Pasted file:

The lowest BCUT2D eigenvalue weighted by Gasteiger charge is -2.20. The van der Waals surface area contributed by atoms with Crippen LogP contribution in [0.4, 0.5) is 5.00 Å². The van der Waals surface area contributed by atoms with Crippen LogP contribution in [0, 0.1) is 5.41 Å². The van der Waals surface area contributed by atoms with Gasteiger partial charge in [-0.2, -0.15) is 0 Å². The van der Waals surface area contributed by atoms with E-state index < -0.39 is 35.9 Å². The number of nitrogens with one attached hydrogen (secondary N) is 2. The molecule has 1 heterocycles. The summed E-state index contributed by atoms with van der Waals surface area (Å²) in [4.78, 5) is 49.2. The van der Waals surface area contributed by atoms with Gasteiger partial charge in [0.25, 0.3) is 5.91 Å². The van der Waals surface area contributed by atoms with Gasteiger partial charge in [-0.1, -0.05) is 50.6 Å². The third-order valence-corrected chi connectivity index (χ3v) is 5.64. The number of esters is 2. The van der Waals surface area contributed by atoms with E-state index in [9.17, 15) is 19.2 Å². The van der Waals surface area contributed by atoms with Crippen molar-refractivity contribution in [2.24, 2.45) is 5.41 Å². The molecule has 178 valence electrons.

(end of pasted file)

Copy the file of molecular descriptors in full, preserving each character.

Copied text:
The lowest BCUT2D eigenvalue weighted by Gasteiger charge is -2.20. The van der Waals surface area contributed by atoms with Crippen LogP contribution in [0.4, 0.5) is 5.00 Å². The van der Waals surface area contributed by atoms with Crippen LogP contribution in [0, 0.1) is 5.41 Å². The van der Waals surface area contributed by atoms with Gasteiger partial charge in [-0.2, -0.15) is 0 Å². The van der Waals surface area contributed by atoms with E-state index < -0.39 is 35.9 Å². The number of nitrogens with one attached hydrogen (secondary N) is 2. The molecule has 1 heterocycles. The summed E-state index contributed by atoms with van der Waals surface area (Å²) in [4.78, 5) is 49.2. The van der Waals surface area contributed by atoms with Gasteiger partial charge in [0.25, 0.3) is 5.91 Å². The van der Waals surface area contributed by atoms with Gasteiger partial charge in [-0.1, -0.05) is 50.6 Å². The third-order valence-corrected chi connectivity index (χ3v) is 5.64. The number of esters is 2. The van der Waals surface area contributed by atoms with E-state index in [9.17, 15) is 19.2 Å². The van der Waals surface area contributed by atoms with Crippen molar-refractivity contribution in [2.24, 2.45) is 5.41 Å². The molecule has 178 valence electrons.